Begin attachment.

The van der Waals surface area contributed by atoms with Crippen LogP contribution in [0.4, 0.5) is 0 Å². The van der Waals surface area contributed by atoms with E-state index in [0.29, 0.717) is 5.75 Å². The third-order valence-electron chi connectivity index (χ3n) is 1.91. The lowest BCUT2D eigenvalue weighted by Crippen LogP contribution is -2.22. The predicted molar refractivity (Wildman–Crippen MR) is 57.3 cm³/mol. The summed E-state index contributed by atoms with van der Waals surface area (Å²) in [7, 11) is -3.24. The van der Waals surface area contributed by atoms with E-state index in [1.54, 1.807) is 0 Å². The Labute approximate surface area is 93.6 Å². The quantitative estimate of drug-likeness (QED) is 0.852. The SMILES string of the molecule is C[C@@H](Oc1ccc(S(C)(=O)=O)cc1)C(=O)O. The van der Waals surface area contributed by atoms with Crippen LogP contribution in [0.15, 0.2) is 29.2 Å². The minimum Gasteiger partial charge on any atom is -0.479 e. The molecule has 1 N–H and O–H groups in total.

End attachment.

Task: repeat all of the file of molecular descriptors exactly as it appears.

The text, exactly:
The van der Waals surface area contributed by atoms with Crippen LogP contribution in [0.4, 0.5) is 0 Å². The van der Waals surface area contributed by atoms with E-state index in [0.29, 0.717) is 5.75 Å². The third-order valence-electron chi connectivity index (χ3n) is 1.91. The lowest BCUT2D eigenvalue weighted by Crippen LogP contribution is -2.22. The predicted molar refractivity (Wildman–Crippen MR) is 57.3 cm³/mol. The summed E-state index contributed by atoms with van der Waals surface area (Å²) in [7, 11) is -3.24. The van der Waals surface area contributed by atoms with E-state index in [1.54, 1.807) is 0 Å². The Labute approximate surface area is 93.6 Å². The quantitative estimate of drug-likeness (QED) is 0.852. The SMILES string of the molecule is C[C@@H](Oc1ccc(S(C)(=O)=O)cc1)C(=O)O. The van der Waals surface area contributed by atoms with Crippen LogP contribution in [0.15, 0.2) is 29.2 Å². The minimum Gasteiger partial charge on any atom is -0.479 e. The molecule has 1 N–H and O–H groups in total.